Home / Feature Slider / Cirque Éloize’s iD production: “Westside Story gone hip hop circus”.

Cirque Éloize’s iD production: “Westside Story gone hip hop circus”.

Electronic dance music pulses as the b-boy spins on his head, arms in the air, legs bent like the blades of a helicopter. To the side, a woman bends over backwards, folding herself into a seemingly impossible pose. Slowly she walks backwards towards the dancer, gracefully waving her arms. The contortionist grabs the dancer’s leg and the duo start mirroring each other’s movements.

Later, a cyclist scales wall by jumping up block-like protrusions, using the hip hop beat that the fills the hall. A woman tumbles from the ceiling. A piece of white silk suspended from the top is all the keeps her from falling. In the background, 3D projections light up walls of graffiti in an urban cityscape.

This is the site of Cirque Éloize’s iD production, which is back in South Africa for a second run. The show has been described as “Westside Story gone hip hop circus”. Smaller than its cousin, Cirque du Soleil, the company is made up of 14 multi-disciplinary acrobatic artists doing hand-to-hand, b-boying (or breakdancing), contortion, in-line skating, stilts, trial bike, Chinese poles and aerial silk. The multimedia visuals are reminiscent of noir, science fiction and graphic novels, set to a soundtrack that cleverly blends hip hop, progressive electronic dance music and rock.

But this is no mere show off of acrobatic skill or sound engineering. The story is also a poetic one. Boy meets girl. Rival gangs face off. Love. Jealousy. Life.

cirqueeloize_id-2

This is all set in the public arena of the street, “a spot where one can seek refuge and escape anonymity, express one’s individuality and affirm one’s identity… An area for encounters, a site of passage, a hood where clans confront one another, where friendships are woven. Where love is created, and dissolved,” explains the show’s creator and artistic director, Jeannot Painchaud.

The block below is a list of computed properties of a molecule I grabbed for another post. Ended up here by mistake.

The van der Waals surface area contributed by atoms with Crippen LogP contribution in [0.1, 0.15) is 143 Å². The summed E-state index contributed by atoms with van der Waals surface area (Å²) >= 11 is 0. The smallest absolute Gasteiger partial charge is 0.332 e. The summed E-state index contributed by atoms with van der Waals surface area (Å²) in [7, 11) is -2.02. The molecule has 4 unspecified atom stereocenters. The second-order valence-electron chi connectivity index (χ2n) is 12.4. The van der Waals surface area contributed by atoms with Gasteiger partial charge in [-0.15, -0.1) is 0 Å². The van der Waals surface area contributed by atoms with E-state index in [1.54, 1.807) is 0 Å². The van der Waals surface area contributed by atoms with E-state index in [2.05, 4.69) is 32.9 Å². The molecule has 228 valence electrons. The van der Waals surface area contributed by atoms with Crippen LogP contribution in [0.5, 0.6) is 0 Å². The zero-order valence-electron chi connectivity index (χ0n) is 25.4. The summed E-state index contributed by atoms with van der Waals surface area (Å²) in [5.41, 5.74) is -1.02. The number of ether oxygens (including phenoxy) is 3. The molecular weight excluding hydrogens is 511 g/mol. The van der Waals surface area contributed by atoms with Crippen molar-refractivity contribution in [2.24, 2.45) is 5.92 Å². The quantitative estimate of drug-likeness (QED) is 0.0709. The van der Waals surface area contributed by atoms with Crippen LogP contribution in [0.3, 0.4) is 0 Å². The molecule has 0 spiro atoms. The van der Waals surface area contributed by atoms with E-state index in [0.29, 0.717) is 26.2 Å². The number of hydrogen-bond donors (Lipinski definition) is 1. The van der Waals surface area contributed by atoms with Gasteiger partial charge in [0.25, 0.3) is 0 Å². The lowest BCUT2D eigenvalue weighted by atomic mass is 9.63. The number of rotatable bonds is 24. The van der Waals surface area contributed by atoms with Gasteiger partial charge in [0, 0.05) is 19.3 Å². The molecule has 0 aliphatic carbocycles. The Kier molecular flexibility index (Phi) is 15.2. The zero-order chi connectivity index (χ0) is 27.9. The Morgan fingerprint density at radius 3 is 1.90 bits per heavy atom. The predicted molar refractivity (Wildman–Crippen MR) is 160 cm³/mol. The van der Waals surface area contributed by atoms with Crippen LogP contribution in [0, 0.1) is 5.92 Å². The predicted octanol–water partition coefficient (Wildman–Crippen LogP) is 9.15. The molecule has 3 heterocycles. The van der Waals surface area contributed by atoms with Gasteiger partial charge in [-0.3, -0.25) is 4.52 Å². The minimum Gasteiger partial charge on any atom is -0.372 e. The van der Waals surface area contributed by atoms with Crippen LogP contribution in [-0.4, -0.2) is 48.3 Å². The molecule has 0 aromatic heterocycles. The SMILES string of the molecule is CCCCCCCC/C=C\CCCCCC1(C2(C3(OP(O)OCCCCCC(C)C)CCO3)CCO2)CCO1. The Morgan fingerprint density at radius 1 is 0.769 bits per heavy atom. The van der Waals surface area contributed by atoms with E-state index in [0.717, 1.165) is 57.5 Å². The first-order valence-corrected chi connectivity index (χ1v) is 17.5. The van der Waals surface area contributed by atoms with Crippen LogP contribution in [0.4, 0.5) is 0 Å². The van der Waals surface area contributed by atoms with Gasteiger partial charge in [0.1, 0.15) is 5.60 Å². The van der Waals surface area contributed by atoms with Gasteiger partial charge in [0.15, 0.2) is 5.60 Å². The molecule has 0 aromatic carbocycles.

The show’s title “iD“, refers to identity, individuality and idiosyncrasy. It is at times sensual and at others, raw and charged with emotion.

This show has received worldwide acclaim. It’s received twelve medals and prizes at the Festival Mondial duCirque de demain in Paris, France. More than 400 000 people in 50 cities across the world have seen it.

Painchaud is himself a former street performer and Cirque du Soleil artistic cyclist. He founded the Quebec-based Éloize company in 1993 and created this particular show just over five years ago while in Korea. “From my hotel room, I had a view of buildings all around me. And I started to imagine artists jumping all over the city,” he says.

This vision eventually translated into the last act of the show: the daring trampowall stunt. “I was struck by the idea of freedom, the notion of going down into the underground and to let the young generation take over the city,” Painchaud says. The similarities of dance and circus, the way both disciplines are choreographed seemed like a natural marriage.

ID Cirque Eloize

ID Cirque Eloize

Nadia Lumley, the British breakdancer and Cyr Wheel artist, says the key difference between Éloize and Cirque du Soleil is its multidisciplinary approach using much fewer performers. “There is a lot of running around, high energy characters and a lot of colour. But there are also a lot of poetic moments. It’s not all just ‘in-your-face’ stunts and explosive material,” she says of iD.

Éloize is the embodiment of how circus has evolved over the past thirty years. Cirque du Soleil invented contemporary circus in the 1980s. Gone were the days of lion tamers, acrobats on elephants and freaky clowns’ maniacal laughter. This nouvelle vague of circus highlighted the extremes of human movement in a theatre setting, full of spectacular lights, big sets, video backdrops and pulsing music.

Painchaud’s youthful troupe brings contemporary culture and art into this mix. Cirque du Soleil presents itself as more highbrow. In contrast, Éloize – which means “heat lightning” in the Acadian French dialect – throws the audience into a public spectacle that is more graphic, frenetic and edgy. It’s fun rather than fancy and will likely appeal to a wider audience than Cirque du Soleil. The production is a thrilling, spectacular and a jaw-dropping experience.

Cirque Éloize iD will run at Montecasino’s Teatro for a limited season opening on Wednesday, 30 November and ending on 24 December. Tickets are on sale at Computicket.

 

 

  • A version of this article was first published in Sunday Independent on 24 August 2014.

 

 

Electronic dance music pulses as the b-boy spins on his head, arms in the air, legs bent like the blades of a helicopter. To the side, a woman bends over backwards, folding herself into a seemingly impossible pose. Slowly she walks backwards towards the dancer, gracefully waving her arms. The contortionist grabs the dancer’s leg and the duo start mirroring each other’s movements. Later, a cyclist scales wall by jumping up block-like protrusions, using the hip hop beat that the fills the hall. A woman tumbles from the ceiling. A piece of white silk suspended from the top is all…

Review Overview

Overall

4.5 out of 5

User Rating: Be the first one !

Leave a Reply

Your email address will not be published. Required fields are marked *

*

x

Check Also

passengers-feature

“Passengers” — a cosmic love story.

The poet, Emily Dickinson, wrote of loneliness “Ourself behind ourself, concealed —Should ...